||Ethical debates must start with the realisation that
the topic of paternity tests is primarily about knowledge,
not about DNA. DNA is simply the tactical means
being used to gain knowledge.
||Paternity tests for personal knowledge do not themselves
hurt anyone. They simply inform a person of a fact about themselves
that other people may already know. His or her subsequent informed
behaviour may affect others, but ethically that is not a reason to
deny that person that information.
||It is necessary to distinguish between tests that simply
inform the commissioner of the test about something and have no other
practical value, and tests that inform a second or third party. The
ethical implications of personal knowledge tests are very different
||Men, women, and children should have privacy in their
quest for personal knowledge of biological relationships, as long
as they obey the standard laws of assault, theft, privacy, harassment,
data protection, and similar.
|| It is necessary to distinguish between tests that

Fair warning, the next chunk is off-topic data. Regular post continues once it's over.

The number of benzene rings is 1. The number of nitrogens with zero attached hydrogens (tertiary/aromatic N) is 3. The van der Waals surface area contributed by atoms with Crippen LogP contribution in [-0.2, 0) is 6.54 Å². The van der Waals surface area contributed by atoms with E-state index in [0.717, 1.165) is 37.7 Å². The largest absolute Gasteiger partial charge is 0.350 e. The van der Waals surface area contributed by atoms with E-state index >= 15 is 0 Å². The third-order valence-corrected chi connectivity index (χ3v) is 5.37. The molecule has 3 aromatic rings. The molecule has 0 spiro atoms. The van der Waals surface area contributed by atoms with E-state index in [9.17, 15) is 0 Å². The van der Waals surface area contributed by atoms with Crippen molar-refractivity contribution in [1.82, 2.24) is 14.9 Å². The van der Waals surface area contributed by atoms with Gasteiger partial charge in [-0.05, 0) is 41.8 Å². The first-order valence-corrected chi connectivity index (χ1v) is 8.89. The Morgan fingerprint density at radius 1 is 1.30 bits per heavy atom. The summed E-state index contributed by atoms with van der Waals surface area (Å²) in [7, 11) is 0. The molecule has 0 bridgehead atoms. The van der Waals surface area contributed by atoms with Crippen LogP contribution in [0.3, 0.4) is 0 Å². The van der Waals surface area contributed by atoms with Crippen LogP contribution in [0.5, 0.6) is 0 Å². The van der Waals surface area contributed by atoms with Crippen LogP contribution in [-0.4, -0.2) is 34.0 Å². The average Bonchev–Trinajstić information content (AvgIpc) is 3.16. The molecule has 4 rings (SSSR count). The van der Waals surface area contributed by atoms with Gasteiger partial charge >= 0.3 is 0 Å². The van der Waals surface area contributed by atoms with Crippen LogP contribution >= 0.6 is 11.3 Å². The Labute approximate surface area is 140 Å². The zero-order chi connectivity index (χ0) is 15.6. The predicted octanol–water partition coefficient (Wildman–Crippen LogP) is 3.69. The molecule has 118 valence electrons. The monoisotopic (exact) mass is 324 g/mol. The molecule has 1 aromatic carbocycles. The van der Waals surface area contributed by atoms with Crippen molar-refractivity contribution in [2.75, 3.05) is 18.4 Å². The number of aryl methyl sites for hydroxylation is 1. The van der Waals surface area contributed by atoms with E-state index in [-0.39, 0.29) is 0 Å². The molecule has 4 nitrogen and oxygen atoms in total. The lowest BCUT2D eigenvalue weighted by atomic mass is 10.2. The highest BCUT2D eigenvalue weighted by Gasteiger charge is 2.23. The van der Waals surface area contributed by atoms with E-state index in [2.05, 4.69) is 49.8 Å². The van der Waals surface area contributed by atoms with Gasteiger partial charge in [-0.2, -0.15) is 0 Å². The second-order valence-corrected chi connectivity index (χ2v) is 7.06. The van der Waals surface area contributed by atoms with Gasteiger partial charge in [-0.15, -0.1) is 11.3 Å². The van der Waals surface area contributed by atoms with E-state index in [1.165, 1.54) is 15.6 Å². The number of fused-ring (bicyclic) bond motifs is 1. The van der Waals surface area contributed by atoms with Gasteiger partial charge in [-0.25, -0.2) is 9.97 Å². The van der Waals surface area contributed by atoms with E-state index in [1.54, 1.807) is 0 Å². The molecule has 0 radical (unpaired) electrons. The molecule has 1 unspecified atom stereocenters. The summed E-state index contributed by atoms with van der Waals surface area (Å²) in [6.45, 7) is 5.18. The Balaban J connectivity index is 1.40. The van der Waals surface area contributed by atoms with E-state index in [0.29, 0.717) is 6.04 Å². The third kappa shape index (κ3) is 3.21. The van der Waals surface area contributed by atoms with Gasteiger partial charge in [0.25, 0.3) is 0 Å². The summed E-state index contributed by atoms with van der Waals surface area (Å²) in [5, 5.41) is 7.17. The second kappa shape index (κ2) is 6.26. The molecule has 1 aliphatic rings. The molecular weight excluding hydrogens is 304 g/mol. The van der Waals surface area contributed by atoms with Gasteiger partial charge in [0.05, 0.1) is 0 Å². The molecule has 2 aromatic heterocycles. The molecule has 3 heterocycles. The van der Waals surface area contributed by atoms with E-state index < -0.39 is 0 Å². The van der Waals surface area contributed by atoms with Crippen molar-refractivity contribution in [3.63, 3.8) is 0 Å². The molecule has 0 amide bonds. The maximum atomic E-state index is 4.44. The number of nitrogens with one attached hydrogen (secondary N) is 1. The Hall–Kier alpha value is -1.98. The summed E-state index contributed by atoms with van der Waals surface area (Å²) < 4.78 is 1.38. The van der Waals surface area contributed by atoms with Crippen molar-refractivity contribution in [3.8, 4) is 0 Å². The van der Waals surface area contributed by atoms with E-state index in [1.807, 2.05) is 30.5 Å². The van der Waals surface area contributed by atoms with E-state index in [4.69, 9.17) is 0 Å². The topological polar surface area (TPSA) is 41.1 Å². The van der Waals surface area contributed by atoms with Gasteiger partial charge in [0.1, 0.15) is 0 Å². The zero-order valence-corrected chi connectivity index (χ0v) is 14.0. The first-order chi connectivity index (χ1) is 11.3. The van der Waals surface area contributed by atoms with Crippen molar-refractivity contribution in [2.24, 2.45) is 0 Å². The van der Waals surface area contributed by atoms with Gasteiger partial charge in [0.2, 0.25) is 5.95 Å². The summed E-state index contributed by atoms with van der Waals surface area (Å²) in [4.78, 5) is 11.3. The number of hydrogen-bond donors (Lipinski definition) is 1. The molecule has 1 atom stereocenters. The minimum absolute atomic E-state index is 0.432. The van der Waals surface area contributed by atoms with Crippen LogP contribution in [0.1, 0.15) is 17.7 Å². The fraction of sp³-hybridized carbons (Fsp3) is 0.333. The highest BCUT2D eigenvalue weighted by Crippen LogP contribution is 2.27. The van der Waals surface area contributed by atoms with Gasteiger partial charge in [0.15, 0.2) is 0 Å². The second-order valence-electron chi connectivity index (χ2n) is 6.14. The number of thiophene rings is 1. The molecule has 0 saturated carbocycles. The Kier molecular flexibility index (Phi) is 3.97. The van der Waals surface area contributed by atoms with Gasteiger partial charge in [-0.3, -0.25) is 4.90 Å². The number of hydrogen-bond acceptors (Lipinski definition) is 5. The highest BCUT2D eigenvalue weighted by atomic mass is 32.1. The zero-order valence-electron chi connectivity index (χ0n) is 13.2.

provide knowledge of one's genes, hence bodily attributes, and tests
that simply use junk DNA to identify biological relationships without
attempting to predict bodily attributes. The ethical and privacy issues
are totally different.
||The UK's "strict biological relationship"
policy for child support avoids some of the bad behaviour that occurs
elsewhere in the world, and should be supported for that reason.
||The explosive growth in paternity testing services
demonstrates just how important very many men feel their biological
relationship with their children is. This dimension to "fathering"
has always been strong and won't go away.
||Increasingly, it is often being seen to be in the interests
of children to know about their biological parents. This has even
been identified in the case of a seven-year-old child. The trend is
towards laws and judgements that recognise this important need of
||It appears to be very difficult to attempt to frame
credible laws which would make it an offence to obtain DNA samples
from someone close, or to use a paternity service across the world.
It would be better to concentrate on having good quality private personal
knowledge paternity services in the UK.
|| Since paternity surprises are seen to be a problem,
the answer is to solve the problem. We should move towards
a society without paternity surprises.